JANÁCEK On an Overgrown Path. Ej, danaj! Moravian Dances. Variations for Zdenka. Sonata “I. X. 1905.” In the Mists. Miniatures. A Recollection. Album for Kamila Stösslová. Moravian Folksongs • Cathy Krier (pn) • AVI 8553290 (2 CDs: 110:15)
"Cathy Krier—born, trained, performing, and recording in Luxembourg—appears to be about 16 in the photos, but her playing reveals a mature, sophisticated artist. So do her interview comments: “… finely nuanced structures in miniature, punctuated by several distinct changes of mood within one piece. Those changes can be abrupt, occasionally giving rise to a certain form of brutality. Janácek’s scores are the only ones I know that contain the indicationRead morecon durezza, ‘with harshness’.”
Although Janácek was already a part of her repertoire, Krier spent three months researching his piano music. Then she waited a few weeks “to re-establish a healthy distance between Janácek and myself.” She had intended to record the complete piano works, but she rejected some “mere exercises or sketches” as not worthy of the composer. Her playing is more than just mature; it is phenomenal in both technique and musical understanding. Krier can create atmosphere in a brief span of three or four notes: ominous portent, gaiety, profundity, yearning. She breathes life into Janácek’s music: several of these pieces—the Allegro from the “Paralipomena, Korycanský troják” of the Moravian Dances, the Variations for Zdenka, the rough, awkward 1892 Ej, danaj!—come alive as never before. In her range of tonal color, Krier exceeds even such masters of Czech music as Radoslav Kvapil and Ivo Kahánek; she nearly matches the former’s intensity and the latter’s brilliance.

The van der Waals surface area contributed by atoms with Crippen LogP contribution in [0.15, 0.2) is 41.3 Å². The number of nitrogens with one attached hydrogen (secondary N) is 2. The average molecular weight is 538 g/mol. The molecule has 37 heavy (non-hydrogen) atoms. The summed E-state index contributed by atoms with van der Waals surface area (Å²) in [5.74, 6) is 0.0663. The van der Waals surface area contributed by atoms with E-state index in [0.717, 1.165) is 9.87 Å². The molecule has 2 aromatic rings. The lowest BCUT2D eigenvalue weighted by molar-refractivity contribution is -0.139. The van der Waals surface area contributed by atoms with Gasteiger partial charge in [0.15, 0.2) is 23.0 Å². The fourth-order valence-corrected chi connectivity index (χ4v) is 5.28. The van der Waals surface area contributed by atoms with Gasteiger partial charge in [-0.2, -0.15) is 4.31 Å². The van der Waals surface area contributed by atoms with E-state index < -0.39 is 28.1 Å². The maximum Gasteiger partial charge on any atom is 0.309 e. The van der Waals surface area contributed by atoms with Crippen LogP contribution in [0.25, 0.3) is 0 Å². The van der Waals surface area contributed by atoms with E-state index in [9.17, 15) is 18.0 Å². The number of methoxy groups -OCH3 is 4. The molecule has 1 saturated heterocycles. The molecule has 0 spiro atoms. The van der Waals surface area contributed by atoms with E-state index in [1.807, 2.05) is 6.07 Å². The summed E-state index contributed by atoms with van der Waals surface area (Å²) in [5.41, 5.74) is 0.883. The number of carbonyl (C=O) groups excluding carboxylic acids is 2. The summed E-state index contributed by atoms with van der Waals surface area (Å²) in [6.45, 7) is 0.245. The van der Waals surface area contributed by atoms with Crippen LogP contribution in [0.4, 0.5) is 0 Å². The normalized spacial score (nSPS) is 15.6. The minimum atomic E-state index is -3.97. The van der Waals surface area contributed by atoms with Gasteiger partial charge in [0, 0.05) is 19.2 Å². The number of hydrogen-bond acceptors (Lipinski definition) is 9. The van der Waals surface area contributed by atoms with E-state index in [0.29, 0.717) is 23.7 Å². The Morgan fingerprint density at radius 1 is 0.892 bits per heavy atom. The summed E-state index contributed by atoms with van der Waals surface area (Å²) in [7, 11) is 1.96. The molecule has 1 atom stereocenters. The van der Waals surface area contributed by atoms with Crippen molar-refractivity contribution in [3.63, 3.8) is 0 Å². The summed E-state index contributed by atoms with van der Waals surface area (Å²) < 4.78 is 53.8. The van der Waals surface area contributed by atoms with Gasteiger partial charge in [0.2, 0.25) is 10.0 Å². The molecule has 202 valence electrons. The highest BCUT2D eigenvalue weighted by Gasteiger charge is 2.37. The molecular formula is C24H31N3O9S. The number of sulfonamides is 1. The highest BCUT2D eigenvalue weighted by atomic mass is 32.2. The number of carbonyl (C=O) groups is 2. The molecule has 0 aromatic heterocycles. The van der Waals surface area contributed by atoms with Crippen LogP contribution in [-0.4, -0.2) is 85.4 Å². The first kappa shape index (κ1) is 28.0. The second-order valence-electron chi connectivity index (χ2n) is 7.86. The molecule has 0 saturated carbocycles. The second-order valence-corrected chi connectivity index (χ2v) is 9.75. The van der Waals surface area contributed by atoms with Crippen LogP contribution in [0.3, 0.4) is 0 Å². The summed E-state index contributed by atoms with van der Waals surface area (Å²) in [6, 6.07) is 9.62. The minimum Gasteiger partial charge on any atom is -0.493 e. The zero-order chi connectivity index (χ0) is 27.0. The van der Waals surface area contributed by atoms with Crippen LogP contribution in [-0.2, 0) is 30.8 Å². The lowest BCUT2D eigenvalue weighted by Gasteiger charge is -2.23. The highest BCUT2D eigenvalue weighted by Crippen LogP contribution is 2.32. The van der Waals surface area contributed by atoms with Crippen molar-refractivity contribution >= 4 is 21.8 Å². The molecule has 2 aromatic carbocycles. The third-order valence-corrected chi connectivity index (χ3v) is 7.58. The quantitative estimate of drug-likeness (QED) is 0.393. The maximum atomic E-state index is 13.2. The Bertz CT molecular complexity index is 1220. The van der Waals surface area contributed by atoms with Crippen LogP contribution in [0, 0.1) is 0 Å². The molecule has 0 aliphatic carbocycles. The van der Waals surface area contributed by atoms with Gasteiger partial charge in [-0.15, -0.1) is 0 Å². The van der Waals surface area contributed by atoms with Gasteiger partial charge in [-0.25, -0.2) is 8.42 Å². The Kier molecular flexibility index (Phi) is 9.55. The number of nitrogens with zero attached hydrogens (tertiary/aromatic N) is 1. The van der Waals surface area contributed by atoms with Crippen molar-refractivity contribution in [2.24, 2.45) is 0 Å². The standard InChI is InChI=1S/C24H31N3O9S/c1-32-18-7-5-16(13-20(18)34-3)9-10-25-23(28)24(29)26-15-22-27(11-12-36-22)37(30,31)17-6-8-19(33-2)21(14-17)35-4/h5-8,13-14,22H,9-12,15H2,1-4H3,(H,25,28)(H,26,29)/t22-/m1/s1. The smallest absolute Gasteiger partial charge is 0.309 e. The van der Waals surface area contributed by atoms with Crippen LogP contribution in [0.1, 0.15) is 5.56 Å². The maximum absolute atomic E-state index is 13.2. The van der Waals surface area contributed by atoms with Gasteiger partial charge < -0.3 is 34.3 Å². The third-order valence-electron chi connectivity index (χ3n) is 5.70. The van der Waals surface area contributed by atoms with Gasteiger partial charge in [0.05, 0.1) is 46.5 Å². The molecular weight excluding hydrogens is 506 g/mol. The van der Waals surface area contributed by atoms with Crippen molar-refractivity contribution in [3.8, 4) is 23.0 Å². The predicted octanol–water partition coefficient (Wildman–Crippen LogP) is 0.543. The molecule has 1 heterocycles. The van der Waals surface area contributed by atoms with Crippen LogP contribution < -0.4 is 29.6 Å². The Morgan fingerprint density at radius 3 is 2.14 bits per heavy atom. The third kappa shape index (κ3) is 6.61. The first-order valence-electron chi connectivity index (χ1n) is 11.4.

Nor are the big “important” pieces immune to Krierization. She leans on the sustaining pedal in “Foreboding,” the first movement of the Sonata. Is it overkill? I don’t think so; this is not just a sonata, it is a recounting of a murder, and dramatic gestures are totally within the pale. Krier’s In the Mists is not as drenched in fog as Kvapil’s memorable account; her gentle sections are beautifully simple, her abrupt changes wild and spellbinding. In her hands, the final Presto is a four-minute summary of everything Janácek. But others have also made as much of these two great works; it is in the smaller pieces, so often played as if just to get through them, that Krier’s vision, imagination, and executive excellence shine most brightly. Disc two ends with the Moravian Folksongs, a piece somewhat removed from Janácek’s usual style; Krier’s daring, imaginative reading sounds odd at first, but she soon convinces us that what she has to say is very worthwhile. It seems thoroughly folk-like, although I am no expert on Moravian culture.
We are not told what instrument is being played; it has a lovely, consistent tone. The recording was made in early 2013 at Philharmonie Luxembourg; the acoustic is warm and the recording first rate. Krier was 27 or 28 at the time. I find it somewhat distasteful (and certainly misleading) that she is being marketed as a sweet young thing; this is a master pianist at work. Her own website does portray her as an adult. This marvelous recital prompts the question: can Krier do as well with the music of other composers? Her debut recording, from 2007, includes music by Scarlatti, Haydn, Chopin, Alexander Müllenbach (a Luxembourg contemporary), and Dutilleux. Once again Krier’s playing displays extraordinary technical fluency and her written comments mature comprehension. Her Dutilleux Sonata is lucid and coherent; her Haydn F-Minor Variations has all the elements but does not quite jell. That disc would evoke a “promising young artist” conclusion. Everyone should have Janácek piano music in his or her library; Krier’s is the set to have."
Excellent way to collect Janacek's piano worksAugust 7, 2014By Gail M. (Goleta, CA)See All My Reviews"This 2-disk set of piano pieces is a convenient way to obtain fine performances of a wide range of Janacek's music. Krier projects the unusual style of these works with very beautiful, skilled playing. These compositions span the time between 1880 and 1928, the year if Janacek's death, and generally they fit into the late romantic era. Janacek's manner of communicating feelings is a bit strange. It took me a while to begin to understand this music, but it is interesting from the first hearing. Recording quality is excellent."Report Abuse